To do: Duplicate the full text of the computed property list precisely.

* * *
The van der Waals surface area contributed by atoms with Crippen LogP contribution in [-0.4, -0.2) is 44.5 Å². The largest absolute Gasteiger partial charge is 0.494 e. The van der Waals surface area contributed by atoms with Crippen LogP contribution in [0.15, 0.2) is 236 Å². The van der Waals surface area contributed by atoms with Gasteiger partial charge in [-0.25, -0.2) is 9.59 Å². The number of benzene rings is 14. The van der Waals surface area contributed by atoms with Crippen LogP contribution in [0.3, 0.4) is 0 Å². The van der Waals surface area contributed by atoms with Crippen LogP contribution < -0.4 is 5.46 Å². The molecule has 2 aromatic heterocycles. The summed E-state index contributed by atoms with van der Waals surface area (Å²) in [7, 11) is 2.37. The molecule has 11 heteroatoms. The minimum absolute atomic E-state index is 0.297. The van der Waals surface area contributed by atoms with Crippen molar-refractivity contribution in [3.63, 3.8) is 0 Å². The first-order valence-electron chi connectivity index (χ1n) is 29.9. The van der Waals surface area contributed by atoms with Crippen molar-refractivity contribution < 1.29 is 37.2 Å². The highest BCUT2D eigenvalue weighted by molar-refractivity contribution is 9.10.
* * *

The van der Waals surface area contributed by atoms with Crippen LogP contribution in [-0.4, -0.2) is 44.5 Å². The largest absolute Gasteiger partial charge is 0.494 e. The van der Waals surface area contributed by atoms with Crippen LogP contribution in [0.15, 0.2) is 236 Å². The van der Waals surface area contributed by atoms with Gasteiger partial charge in [-0.25, -0.2) is 9.59 Å². The number of benzene rings is 14. The van der Waals surface area contributed by atoms with Crippen LogP contribution in [0.3, 0.4) is 0 Å². The van der Waals surface area contributed by atoms with Crippen LogP contribution < -0.4 is 5.46 Å². The molecule has 2 aromatic heterocycles. The summed E-state index contributed by atoms with van der Waals surface area (Å²) in [7, 11) is 2.37. The molecule has 11 heteroatoms. The minimum absolute atomic E-state index is 0.297. The van der Waals surface area contributed by atoms with Crippen molar-refractivity contribution in [3.63, 3.8) is 0 Å². The first-order valence-electron chi connectivity index (χ1n) is 29.9. The van der Waals surface area contributed by atoms with Crippen molar-refractivity contribution < 1.29 is 37.2 Å². The highest BCUT2D eigenvalue weighted by molar-refractivity contribution is 9.10.